Secret Thirteen Interview – Mark Van Hoen

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Hearing the mystery – Mark Van Hoen talks about his colorful soundworld

Mark Van Hoen is one of the mergers of two different sides of electronica – surreal, pastoral compositions and colder architectural sound experimentation. He has recorded as Mark Van Hoen, Locust and is a founding member of the band Seefeel. He has releases on R&S Records, Apollo and Editions Mego. Recent albums “The Warmth Inside You” and “The Revenant Diary” clearly reflect his ideology and technical progress. His sound is extremely hard to define as it incorporates diverse elements from different genres, including trip-hop, ambient, techno, experimental, abstract. All this makes a great trip into the world full of emotions, dreams, subconscious thoughts and just pure electronic music beauty.

In the exclusive interview Mark talks about the love for Tarkovsky and Kubrick, the impact of first listening to Stockhausen, the lack of mystery in modern times, his weird childhood dreams and of course his rich and unique sonic world. Take a glimpse behind the stage, while waiting for forthcoming Locust mix for Secret Thirteen journal.

Interview:

There is an announcement about your forthcoming new album under the Locust project. It comes over the decade from the last album under this alias. How did you decide to return? Could you tell us what we should expect in it: completely new sound or more sentimental sound? Also, maybe there are some important details about it to share with our audience?

I was asked to do a set on a radio station that broadcasts to NYC, called WFMU. I asked my friend and fellow musician Louis Sherman to write and perform some new material with me for the show, and as we started to put it together, it became clear that the music we were making fitted in with the ‘Locust’ cannon of works. So we thought of resurrecting the name and using it for an album. We used a few tracks that we’d composed for the WFMU set, and some more in addition. That became ‘You’ll Be Safe Forever‘. I’d say that the record by it’s own nature is reminiscent of the Locust material in the 90’s, but hopefully there is something new to offer, too.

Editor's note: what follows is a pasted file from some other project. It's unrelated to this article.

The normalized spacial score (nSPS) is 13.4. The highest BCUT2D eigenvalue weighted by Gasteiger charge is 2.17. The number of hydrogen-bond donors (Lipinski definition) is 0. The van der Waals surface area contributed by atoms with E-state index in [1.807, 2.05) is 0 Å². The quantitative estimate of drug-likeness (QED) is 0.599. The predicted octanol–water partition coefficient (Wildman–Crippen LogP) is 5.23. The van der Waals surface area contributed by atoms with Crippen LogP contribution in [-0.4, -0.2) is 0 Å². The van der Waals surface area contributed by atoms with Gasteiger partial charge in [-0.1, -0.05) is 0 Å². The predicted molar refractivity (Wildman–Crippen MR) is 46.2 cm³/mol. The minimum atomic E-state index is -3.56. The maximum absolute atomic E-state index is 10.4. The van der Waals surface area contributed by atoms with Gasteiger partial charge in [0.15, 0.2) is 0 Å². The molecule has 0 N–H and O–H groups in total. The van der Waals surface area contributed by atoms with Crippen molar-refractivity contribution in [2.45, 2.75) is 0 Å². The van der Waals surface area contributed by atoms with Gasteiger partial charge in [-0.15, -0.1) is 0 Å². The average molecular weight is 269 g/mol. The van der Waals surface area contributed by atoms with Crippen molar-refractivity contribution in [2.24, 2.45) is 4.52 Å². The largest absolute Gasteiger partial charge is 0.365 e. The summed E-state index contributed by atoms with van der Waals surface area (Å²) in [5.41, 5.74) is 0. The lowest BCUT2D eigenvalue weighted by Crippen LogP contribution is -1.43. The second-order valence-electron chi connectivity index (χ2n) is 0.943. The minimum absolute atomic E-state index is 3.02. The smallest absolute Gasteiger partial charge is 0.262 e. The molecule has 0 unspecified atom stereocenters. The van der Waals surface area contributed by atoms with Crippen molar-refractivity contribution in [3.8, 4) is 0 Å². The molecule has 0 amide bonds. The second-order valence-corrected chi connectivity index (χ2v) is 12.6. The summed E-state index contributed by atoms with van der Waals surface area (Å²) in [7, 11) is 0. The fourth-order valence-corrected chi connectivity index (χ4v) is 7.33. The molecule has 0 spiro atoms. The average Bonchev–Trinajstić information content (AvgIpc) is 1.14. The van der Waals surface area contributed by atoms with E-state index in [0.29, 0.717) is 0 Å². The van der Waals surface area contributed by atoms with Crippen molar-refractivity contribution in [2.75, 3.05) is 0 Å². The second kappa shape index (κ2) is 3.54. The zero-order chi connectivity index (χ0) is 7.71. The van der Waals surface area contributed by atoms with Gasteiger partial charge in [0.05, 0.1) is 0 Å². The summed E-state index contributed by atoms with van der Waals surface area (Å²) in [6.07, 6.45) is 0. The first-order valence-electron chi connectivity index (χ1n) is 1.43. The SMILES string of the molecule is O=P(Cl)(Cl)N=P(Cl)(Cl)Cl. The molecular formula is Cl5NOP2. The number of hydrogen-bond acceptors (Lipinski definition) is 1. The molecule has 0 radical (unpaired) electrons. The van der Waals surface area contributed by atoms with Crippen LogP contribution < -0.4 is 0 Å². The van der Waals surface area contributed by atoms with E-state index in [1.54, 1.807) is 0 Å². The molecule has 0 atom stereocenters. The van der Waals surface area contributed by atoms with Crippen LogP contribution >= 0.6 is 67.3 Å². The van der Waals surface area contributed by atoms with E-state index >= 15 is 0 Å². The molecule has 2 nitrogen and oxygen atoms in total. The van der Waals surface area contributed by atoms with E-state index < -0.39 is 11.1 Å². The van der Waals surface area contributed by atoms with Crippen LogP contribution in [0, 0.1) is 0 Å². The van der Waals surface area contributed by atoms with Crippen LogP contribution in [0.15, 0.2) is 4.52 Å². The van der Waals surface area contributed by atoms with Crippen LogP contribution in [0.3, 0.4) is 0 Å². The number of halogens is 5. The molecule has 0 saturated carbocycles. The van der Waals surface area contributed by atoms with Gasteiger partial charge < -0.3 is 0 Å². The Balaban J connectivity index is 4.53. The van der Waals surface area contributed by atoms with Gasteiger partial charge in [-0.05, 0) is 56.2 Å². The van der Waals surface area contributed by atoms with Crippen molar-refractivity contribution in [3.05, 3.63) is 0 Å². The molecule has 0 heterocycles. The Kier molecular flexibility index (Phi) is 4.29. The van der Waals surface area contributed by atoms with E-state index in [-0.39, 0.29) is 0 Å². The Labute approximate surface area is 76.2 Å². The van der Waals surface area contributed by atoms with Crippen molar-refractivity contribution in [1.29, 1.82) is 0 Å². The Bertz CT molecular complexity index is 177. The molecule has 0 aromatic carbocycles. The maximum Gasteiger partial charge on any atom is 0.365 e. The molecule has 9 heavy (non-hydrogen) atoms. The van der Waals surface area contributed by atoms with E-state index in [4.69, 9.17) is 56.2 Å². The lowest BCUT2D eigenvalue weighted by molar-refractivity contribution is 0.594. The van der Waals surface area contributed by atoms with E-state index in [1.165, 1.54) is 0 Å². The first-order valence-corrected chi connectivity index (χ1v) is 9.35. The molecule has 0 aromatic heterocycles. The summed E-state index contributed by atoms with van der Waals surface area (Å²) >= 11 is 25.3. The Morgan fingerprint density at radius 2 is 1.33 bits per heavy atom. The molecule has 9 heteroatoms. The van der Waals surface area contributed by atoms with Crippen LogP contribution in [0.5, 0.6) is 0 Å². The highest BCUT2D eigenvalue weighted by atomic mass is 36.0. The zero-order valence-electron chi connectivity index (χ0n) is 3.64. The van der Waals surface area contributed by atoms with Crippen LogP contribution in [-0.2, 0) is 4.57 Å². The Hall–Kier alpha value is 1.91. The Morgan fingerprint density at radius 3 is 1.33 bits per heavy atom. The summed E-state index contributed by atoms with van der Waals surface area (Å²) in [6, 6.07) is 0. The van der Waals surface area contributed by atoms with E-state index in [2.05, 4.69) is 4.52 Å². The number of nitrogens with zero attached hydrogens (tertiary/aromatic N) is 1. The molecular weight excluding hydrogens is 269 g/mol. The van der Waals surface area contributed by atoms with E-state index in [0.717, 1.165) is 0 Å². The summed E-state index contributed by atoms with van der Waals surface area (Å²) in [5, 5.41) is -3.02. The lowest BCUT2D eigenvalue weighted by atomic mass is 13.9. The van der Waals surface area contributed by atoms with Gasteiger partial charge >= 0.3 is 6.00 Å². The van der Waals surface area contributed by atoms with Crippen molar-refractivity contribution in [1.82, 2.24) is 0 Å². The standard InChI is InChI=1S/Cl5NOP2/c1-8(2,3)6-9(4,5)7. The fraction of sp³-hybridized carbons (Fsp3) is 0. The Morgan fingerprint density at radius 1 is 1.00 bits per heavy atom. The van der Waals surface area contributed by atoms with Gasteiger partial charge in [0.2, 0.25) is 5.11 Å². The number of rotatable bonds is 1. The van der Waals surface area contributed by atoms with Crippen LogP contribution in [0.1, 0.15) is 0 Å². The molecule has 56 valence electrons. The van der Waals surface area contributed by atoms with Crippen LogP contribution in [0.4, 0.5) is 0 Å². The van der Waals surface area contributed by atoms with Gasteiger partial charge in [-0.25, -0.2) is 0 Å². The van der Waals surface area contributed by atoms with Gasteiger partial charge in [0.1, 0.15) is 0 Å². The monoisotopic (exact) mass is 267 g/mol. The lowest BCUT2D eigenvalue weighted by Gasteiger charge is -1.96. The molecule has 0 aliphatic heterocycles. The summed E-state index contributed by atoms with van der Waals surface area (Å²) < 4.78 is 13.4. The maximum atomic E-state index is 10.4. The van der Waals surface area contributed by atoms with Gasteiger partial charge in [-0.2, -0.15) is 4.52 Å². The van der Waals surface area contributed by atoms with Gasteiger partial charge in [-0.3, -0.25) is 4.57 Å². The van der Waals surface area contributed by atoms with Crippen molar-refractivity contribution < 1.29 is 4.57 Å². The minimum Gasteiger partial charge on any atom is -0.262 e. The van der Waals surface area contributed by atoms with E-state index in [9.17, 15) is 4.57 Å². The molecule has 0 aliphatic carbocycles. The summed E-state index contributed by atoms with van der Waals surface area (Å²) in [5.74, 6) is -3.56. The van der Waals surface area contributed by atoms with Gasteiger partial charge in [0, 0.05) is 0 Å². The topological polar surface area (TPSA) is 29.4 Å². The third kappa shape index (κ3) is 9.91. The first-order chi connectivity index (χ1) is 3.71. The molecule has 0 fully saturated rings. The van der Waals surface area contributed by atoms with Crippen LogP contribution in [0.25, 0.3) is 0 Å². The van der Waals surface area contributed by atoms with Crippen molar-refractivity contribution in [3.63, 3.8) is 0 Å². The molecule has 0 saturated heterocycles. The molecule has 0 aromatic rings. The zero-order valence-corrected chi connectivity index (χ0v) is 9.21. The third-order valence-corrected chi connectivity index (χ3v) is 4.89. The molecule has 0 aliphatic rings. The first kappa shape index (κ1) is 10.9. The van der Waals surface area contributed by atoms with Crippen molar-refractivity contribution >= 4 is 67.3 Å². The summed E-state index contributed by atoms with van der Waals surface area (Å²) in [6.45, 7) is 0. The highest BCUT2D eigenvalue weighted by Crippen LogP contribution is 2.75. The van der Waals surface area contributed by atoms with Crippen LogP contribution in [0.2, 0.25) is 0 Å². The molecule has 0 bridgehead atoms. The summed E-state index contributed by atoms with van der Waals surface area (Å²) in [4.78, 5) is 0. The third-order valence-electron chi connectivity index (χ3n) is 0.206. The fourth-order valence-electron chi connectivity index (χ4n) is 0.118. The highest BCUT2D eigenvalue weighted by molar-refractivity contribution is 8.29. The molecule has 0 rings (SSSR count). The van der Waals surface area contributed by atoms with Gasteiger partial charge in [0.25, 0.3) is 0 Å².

What is more important to you in sound – abstraction, melody or rhythm? What do you think relates them? What are their roles in creating atmosphere, mood? Do you more rely on melodies, rhythms or abstractions? What places do they occupy in your music?

I think they are all interrelated and at best interchangeable. The whole concept of electronic music (at least for me) was that timbre itself could be as expressive as the conventions of rhythm, melody & harmony. I’ve always found it hard to accept the fact that the majority define the term electronic music not as an indication to expect something new sonically, but quite the opposite. To use a random but very common example – something that must feature a Roland TR909 drum machine in order to be valid within a certain genre of ‘electronic music’

Brian Eno once said “I always use the same guitar; I got this guitar years and years ago for nine pounds. It’s still got the same strings on it”. What is your musical equipment and do you often change it? Maybe you have some main synthesizer or live instrument without which you could not do? Being in the scene so many years, could you share your thoughts about hardware and software differences, advantages and disadvantages, also about your own methods of creating?

I never knew that about Eno’s guitar. I always though that he was an advocate for the past being something he did not care to revisit (which I believe is to the detriment of his music). I don’t really have a specific instrument that I am attached to, but I am a great believer in a massive and fundamental difference between hardware and software. The problem with software is that it’s so easy to conform to a genre (and very authentically). This means that people are making mistakes less and less, and therefore not being creative. I also think that there is something unmusical about making music while looking at a screen. I’m not necessarily against making music with a with a computer (or micro-processor based device) but the fact that virtually all music these days is made with our eyes and not our ears.